We used to live out in the woods were chanterelles grow naturally. Now we live in the city and I haven't thought much about them. A month or two ago a friend brought me about 25 pounds of chanterelles and we ate and preserved a bunch. Because it was a little late in the season some of the 'shrooms were a little past due, so I kept them a little longer and made a slurry in my blender. I then poured it out in an area that never gets direct sunlight under some trees and shrubs.
What do you think my chances of getting a harvest in the next couple of years?
They are pretty host specific so your chances are not great, but if you have the right host/s you do at least have a chance. I dump all my old chanterelles/butt ends out in various places and live in hope, I've just moved house so have new places to try, including a huge mature beach tree which is one of the hosts, it has two edible mushroom species growing under it already, but I hope it still has space for another.
I'd agree that it's a bit of a longshot you'll get inoculation, but my wife has been doing the same thing at our house with the past due ones we find. I'm in the same general area as you, and around here they primarily partner with Douglas Fir. Stamets lists a few successful inoculations in his books, but apparently they require very specific conditions to succeed. Still, if ya got extra mushrooms that got too old, why not make a slurry and give it a shot?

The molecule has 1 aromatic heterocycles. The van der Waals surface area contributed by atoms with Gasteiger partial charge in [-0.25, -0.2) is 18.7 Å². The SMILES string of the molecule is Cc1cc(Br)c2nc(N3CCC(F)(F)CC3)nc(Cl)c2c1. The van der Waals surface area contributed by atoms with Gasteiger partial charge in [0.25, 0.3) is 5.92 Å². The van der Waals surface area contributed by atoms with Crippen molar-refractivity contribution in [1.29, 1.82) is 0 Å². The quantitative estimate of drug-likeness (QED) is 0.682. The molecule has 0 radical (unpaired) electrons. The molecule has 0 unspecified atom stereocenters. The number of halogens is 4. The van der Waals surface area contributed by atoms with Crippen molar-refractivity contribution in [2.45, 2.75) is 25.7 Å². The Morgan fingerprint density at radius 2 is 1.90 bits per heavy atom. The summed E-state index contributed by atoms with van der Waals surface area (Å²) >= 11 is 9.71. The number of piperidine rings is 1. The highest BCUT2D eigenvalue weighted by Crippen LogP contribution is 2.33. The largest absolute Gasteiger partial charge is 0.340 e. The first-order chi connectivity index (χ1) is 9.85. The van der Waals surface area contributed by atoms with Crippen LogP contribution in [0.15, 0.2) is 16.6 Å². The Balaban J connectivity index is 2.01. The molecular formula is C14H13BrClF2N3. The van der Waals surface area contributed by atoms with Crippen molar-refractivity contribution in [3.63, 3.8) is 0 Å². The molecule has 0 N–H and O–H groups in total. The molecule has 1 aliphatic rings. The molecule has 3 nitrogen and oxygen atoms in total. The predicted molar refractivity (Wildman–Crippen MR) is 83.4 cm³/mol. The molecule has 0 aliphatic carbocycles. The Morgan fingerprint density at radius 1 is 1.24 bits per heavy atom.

Chanterelles need live roots and forest floor duff from the Douglas fir, without the living root system of their host tree, they might take but probably won't do well if they do sprout from the spores.
(stems of mushrooms are only good for making soups for most of us) In a Laboratory we can sometimes get a cloning action going in agar agar petri dishes inoculated and placed in an incubator for about a month.
Instead of needles you will stand a better chance with wood chips or coarse sawdust, it will be sketchy without the active tree roots. (the roots send out exudates that attract the fungus since it is an arbuscular mycorrhizae species, and that tells you the connection to living roots)
Thank you Red and all. It just so happens that my neighbor has some Douglas fir on our property line and the roots are quite invasive. Next time I will throw my slurry there. If I would have known then what I know today I would have been throwing slurry all around my two acres of mostly Douglas fir when we lived in the woods.
It also depends on what type of Chanterelle you're dealing with. The eastern variety likes jack pine, for instance, and the ones out to the south and southwest like oak as well.
But this has been one of the layers of any windbreak or woodlot area in my planning for some time now. I make a really awesome cream of chanterelle soup.
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